P.S. Those of you who are interested in buying a bike to help navigate the new socially-distanced world may run into an issue – just like masks, cleaning supplies, and toilet paper, bikes are now becoming a scarce resource in some places.

It feels like much longer than two months ago that I first wrote about the coronavirus, Covid-19. At the time of my first blog post on the subject, the world had just witnessed China quarantine more than 50 million people in four weeks. The United States is now under conditions that significantly exceed that number. As of March 26th, more than 20 U.S. states have imposed either statewide orders, or partial orders, for residents to stay at home and shelter in place. Currently, more than 196 million citizens are being urged to stay at home. Social Distancing, Zoom, and Flatten the Curve have become household names and phrases overnight. As I write this, millions of citizens are entering their second or third week of working from home.

As the United States reckons with this outbreak’s severity and we learn to live at a distance, it is crucial to reflect on the unintended secondary effects that have become apparent from en masse “work from home” (“WFH”). Perhaps we can learn something. Perhaps it is just refreshing to note them. Perhaps it could provide inspiration for solutions to many problems we are already facing or will one day face.

Traffic Reductions

Traffic in various cities across the world has decreased dramatically. With millions of people working from home for the foreseeable future, there are fewer cars on the road during traditional rush hour peaks. Traffic in Chicago is moving as much as 60% faster; traffic in Los Angeles is moving 35% more quickly than usual.  8am LA rush hour traffic was flowing around 60 miles per hour, while it typically dips down to 30 mph. Roughly the same increase in speed was measured during the evening commute hour.

Pollution Reduction

A decrease in rush hour traffic was an easily predicted effect of mass-quarantining. One unintended side effect is the sharp decrease in pollution over major cities. There has been a severe downturn in Nitrogen Dioxide (“NO2“) — a significant pollutant released from the burning of fossil fuels — over Los Angeles, Seattle, and New York. The same significant drop in NO2 has been seen over China around Wuhan, Shanghai, and Beijing.

This decrease in pollution and an increase in traffic speeds reflect the anticipated benefits of autonomous vehicles. One of the benefits of AVs is the decrease in emissions that come from daily commutes. Most autonomous vehicle manufacturers and testers use electric vehicles because the electrical power the advanced computer systems draw exceeds the capacity of most car batteries. An increase in electric vehicles on the roads will decrease fossil fuels being burned while driving, which would likely lead to a reduction in pollutants (like NO2) over concentrated areas over roadways.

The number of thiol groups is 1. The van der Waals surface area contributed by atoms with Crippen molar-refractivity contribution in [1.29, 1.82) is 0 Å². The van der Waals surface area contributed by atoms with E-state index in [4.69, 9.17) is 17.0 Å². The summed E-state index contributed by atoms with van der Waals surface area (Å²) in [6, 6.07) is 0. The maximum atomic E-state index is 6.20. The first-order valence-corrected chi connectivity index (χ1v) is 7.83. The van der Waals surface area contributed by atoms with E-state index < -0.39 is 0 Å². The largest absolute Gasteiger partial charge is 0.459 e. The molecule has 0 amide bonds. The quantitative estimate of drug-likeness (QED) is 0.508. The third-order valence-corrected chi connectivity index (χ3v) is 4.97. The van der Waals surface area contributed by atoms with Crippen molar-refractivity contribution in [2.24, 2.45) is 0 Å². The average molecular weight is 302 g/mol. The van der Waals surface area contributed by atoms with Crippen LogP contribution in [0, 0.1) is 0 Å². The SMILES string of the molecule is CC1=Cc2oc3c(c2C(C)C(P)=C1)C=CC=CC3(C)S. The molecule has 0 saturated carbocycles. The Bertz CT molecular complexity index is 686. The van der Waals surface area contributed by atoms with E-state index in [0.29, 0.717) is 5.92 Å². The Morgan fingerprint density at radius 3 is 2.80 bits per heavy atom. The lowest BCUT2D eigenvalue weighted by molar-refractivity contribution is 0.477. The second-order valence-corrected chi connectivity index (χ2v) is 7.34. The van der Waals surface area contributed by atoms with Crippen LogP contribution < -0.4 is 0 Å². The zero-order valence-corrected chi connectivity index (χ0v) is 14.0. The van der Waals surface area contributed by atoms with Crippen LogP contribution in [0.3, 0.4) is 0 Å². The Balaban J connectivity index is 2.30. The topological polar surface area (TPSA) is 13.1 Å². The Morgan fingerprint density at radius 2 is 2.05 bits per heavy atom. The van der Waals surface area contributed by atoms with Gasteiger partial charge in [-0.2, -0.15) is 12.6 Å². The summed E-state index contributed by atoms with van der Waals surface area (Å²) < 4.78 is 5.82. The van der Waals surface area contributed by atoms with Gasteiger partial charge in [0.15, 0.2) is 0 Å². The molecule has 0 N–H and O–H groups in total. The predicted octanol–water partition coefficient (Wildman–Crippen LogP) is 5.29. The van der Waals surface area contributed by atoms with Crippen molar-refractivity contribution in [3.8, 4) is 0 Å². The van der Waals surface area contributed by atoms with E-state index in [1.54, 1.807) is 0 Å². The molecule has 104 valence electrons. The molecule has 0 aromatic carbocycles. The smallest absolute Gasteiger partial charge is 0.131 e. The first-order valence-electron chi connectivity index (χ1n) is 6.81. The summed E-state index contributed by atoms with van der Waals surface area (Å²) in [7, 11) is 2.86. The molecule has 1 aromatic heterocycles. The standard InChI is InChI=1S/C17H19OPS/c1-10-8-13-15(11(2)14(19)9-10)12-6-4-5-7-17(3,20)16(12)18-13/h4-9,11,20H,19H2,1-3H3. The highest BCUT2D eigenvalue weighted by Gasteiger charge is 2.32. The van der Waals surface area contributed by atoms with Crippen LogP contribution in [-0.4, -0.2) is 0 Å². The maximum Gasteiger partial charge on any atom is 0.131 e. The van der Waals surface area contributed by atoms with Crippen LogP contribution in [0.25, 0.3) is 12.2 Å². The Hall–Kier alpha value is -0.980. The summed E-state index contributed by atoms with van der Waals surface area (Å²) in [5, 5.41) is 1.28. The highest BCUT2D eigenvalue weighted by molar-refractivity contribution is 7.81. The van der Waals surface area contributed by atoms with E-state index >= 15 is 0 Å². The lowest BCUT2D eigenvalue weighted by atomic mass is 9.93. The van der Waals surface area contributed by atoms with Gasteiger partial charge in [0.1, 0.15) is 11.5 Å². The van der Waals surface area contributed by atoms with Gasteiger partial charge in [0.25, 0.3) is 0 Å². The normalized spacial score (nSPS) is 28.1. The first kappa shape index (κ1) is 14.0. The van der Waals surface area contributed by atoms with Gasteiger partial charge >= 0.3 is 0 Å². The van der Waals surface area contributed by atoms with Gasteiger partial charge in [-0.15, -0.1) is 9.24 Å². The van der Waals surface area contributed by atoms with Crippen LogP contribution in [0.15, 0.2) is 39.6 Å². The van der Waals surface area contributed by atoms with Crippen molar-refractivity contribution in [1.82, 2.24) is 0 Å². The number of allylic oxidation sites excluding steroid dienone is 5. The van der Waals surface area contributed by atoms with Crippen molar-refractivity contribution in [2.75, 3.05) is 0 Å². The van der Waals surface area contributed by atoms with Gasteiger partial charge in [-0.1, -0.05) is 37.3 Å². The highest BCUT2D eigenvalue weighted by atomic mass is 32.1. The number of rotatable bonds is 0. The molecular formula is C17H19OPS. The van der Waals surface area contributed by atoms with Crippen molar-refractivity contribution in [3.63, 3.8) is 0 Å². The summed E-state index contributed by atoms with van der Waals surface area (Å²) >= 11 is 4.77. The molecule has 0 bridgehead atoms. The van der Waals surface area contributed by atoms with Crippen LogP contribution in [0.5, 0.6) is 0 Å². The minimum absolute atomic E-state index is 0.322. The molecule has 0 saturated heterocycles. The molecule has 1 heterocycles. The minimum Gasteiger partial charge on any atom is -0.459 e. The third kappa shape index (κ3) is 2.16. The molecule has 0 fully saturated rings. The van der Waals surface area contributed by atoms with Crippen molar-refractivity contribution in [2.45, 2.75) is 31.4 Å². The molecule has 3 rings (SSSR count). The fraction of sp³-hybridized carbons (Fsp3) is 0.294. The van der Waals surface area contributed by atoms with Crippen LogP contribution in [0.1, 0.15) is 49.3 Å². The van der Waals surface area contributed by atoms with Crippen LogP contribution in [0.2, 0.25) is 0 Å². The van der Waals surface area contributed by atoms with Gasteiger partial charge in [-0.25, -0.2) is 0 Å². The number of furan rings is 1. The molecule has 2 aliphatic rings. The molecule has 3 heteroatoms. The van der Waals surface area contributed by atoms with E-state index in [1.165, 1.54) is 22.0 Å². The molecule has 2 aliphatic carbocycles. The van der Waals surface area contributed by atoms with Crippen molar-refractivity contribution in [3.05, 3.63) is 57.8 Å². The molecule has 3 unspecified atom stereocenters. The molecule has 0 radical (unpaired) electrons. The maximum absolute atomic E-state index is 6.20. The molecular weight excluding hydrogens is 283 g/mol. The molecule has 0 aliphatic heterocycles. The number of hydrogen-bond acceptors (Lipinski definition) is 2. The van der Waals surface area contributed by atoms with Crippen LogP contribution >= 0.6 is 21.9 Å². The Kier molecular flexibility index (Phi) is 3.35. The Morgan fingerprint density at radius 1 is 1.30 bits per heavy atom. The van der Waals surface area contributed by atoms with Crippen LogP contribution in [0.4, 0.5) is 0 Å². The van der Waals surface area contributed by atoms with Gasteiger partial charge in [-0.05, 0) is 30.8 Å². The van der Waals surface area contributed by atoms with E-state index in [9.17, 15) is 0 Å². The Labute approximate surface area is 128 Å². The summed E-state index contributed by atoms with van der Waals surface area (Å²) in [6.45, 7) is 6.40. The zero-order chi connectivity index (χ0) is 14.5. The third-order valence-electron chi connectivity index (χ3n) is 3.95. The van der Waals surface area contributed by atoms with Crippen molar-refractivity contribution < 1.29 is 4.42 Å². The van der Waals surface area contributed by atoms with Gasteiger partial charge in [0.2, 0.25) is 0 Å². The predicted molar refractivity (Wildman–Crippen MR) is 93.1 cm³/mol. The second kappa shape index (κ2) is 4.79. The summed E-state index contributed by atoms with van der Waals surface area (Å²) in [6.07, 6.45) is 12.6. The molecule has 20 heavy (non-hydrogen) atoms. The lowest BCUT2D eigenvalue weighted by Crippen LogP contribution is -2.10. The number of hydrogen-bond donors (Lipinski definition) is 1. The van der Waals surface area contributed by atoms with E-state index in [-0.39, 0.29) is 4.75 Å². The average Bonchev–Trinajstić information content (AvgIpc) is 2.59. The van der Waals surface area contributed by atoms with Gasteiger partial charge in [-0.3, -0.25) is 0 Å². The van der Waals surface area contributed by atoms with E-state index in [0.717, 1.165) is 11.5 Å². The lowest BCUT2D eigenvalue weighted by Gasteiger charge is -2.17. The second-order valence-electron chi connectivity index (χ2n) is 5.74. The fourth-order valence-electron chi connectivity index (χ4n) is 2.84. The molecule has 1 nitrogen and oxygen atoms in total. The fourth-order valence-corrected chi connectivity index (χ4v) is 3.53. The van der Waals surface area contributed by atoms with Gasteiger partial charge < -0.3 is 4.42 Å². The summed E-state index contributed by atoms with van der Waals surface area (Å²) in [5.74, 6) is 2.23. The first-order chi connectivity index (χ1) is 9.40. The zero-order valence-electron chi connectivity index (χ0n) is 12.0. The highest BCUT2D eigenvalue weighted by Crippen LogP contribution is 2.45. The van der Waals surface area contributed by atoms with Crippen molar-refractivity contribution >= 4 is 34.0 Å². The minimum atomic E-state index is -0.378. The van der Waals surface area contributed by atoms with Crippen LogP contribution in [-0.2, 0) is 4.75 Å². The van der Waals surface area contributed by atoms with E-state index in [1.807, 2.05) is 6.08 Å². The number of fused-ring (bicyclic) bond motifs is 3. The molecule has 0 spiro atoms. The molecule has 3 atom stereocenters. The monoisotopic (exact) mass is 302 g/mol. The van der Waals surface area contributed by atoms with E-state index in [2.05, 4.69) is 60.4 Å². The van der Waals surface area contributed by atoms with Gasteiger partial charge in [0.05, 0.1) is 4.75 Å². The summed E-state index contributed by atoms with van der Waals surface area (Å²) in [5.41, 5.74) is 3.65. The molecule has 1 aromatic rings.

Another benefit of AVs is the decrease in traffic time. Vehicles the communicate with other vehicles (“V2V”) or that communicate with infrastructure (“V2I”) will, over time, allow for fewer slowdowns and higher average driving speeds. Because vehicles can communicate when they are slowing down, speeding up, turning, exiting, etc. the flow of highway traffic will become smoother as fewer interruptions cause human drivers to hit the breaks or come to a standstill. AVs that platoon in synchronization can also increase traffic speeds.

One of the much-touted benefits of autonomous vehicles is the increased productivity that a driver can experience by freeing up their attention and hands from needing to drive and monitor their vehicle. Although not to the same scale, faster traffic speeds from increased WFH translates into less time wasted on a commute and more time with family and at work. The same is true of WFH; my daily commute has changed from a 15-minute walk to the law school to a 15-second walk from the kitchen up to my desk. 

One metric I am interested in seeing after the Covid-19 social distancing and en masse WFH is worker productivity while working from home. If workers are similarly (or more) productive when working from home, we could see an uptick in companies allowing employees to WFH weekly, or even on an unlimited basis (subject to approval of some sort). Similarly, if some of the benefits that AVs seek to bring — decreased traffic, reduced pollution, increased productivity — can be achieved through en masse WFH, should AV proponents, and others interested in these benefits, be advocating for more WFH in other contexts? Companies could even use WFH to advertise their “green” efforts, by touting the number of driven miles and pollutants they eliminate annually by requiring employees to WFH periodically.